How To Copyright Your Original Music and Why You Need To
As a creator of original music, it is essential that you take the necessary steps to properly protect your work, particularly given what a litigious environment the music industry tends to be. Here we look at the proper channels to follow in order to ensure your compositions are secure.
Guest post by Christine Elise Occhino of Soundfly's Flypaper
As music creators, one of the most important things we can do for ourselves and our careers is to protect our intellectual property. Every time you write a song, create a melody or instrumental track, you have made an original piece of material that is at risk of being infringed upon. Even though by technical standards a work is copyrighted once it has been made into a tangible form, that often isn’t enough to spare artists the time, money, and heartbreak that comes with having your work stolen without your knowledge, consent, and most of all, compensation.
The best strategy to fight this is to do your due diligence and officially register your work by submitting it to the US Library of Congress. This is the only surefire way to ensure you have the necessary legal protection against another artist or business entity trying to infringe upon your creations.
There have been countless lawsuits over the years of musicians going after major label artists in an attempt to retain proper ownership of their musical works. But going up against a multimillion-dollar corporation is next to impossible if you don’t have the proper legal standing that proves your ownership of a composition of music. Because even if you have basic personal records that are timestamped, a big-wig artist and their reps will just bleed you dry financially taking you in and out of court until you can no longer afford to fight.
The sooner you are able to empower yourself with knowledge and protect yourself, the better.
So that’s the “why;” let’s look at the “how” — how you can take the next step to protect yourself and your musical offspring! As with most government-run websites, there’s a bit of a learning curve to work through the dated “AOL dial-up” era design and aesthetic, but I assure you that you can do it!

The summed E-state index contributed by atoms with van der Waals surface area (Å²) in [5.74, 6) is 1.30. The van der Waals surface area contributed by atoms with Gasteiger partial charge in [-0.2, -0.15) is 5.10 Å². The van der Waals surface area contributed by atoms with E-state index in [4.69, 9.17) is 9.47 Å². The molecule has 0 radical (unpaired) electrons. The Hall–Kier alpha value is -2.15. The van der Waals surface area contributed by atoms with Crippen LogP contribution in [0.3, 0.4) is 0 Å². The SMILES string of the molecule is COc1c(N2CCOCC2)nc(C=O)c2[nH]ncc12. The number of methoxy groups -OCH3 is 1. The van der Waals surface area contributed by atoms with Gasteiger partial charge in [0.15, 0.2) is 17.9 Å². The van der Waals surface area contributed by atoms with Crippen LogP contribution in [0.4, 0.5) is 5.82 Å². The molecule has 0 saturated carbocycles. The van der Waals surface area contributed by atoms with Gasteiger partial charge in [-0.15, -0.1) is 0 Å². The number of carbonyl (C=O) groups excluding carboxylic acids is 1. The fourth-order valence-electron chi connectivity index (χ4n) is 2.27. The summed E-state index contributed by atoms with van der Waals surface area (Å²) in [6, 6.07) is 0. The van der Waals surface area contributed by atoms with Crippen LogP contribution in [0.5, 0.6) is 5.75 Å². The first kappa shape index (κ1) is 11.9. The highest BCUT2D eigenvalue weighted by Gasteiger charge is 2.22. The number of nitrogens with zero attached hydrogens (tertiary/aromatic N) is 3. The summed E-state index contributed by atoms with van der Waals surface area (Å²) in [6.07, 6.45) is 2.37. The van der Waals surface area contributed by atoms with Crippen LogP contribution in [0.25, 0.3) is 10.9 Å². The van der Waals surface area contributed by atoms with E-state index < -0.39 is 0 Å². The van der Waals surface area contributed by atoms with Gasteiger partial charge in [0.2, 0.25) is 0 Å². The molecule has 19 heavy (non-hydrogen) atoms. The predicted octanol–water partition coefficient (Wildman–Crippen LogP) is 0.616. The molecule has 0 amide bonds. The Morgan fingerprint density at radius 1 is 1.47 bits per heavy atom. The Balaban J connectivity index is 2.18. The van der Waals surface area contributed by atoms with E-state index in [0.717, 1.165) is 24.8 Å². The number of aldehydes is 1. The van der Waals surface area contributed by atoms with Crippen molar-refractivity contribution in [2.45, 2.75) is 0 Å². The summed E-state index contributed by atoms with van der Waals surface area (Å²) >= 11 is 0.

With a little help from the step-by-step guide below, you’ll be on your way to registering your own music copyrights and ensuring you’re in good, professional legal shape with your songwriting from this point forward.
Step 1: Prepare your materials.
First, you’ll want to compile all of your related music materials in clean and clear formats. Have your song info, split sheets, MP3s, lyrics, and any other important documents readily available and organized.
Step 2: Create your online account.
Next, you’ll need to create an account with the official US copyright website at copyright.gov. Fill out the required contact info and get familiar with the submission platform. There are plenty of tools available on your dashboard to help you understand the “language” used for submissions and process involved if you’re interested in learning every detail, too.
Step 3: Fill out the online form for your first copyright submission.
Make sure you set aside some quiet time to work through all of these forms carefully. The eCo site will bring you through several pages of questions in order to file your copyright, starting with the “Copyright Registration” section along the left-side menu bar. For most cases, you’ll want to focus your attention on “Register a Work,” and click on “Standard Application.”
After that, the following page will help confirm that you’ve chosen the correct application to fill out, followed by a series of yes/no questions indicating whether or not your work qualifies for the standard application process. Then, you’ll select your type of work, and enter titles, publication status, author info, claimant info, rights and permissions, correspondence contact, and mailing address. Finally, it’s time to certify and review your application!
Step 4: Make your payment.
This next step will take you to a separate website to collect your payment. Payments are accepted in the form of either credit card or ACH. The cost is currently $55 per song registration through the standard song recording app. Though it might seem like a bit much at first, remember that wouldn’t even buy you an hour of time getting advice from a lawyer if you had to go to court over a copyright infringement violation. It’s better to be safe than sorry!
Step 5: Submit your supplemental materials.
Once payment has been confirmed, it’s time to send in your song materials. Accepted file formats are clearly listed, so just make sure to follow the directions! Upload electronic copies of your work to this page, and make sure to wait until everything has loaded completely and successfully before you refresh or click through to the last step, otherwise you risk having to do it all over again.
Step 6: Receive your digital and hard-copy confirmations.
Once you submit everything online, you’ll receive immediate confirmation of the receipt of your files and payment. Then you can typically expect the hard copies to come in the mail within the next six months or so. But remember that copyright protection is in effect instantly, as of your online submission acceptance, so there’s no need to worry about the wait!
And that’s all folks! It’s simple enough, and the process goes faster and faster each time, as you get more familiar with it. For any other questions regarding online copyright submissions, you can find a helpful FAQ page from the eCO Help Desk here. Good luck and keep going, empowered to write more (protected) musical masterpieces!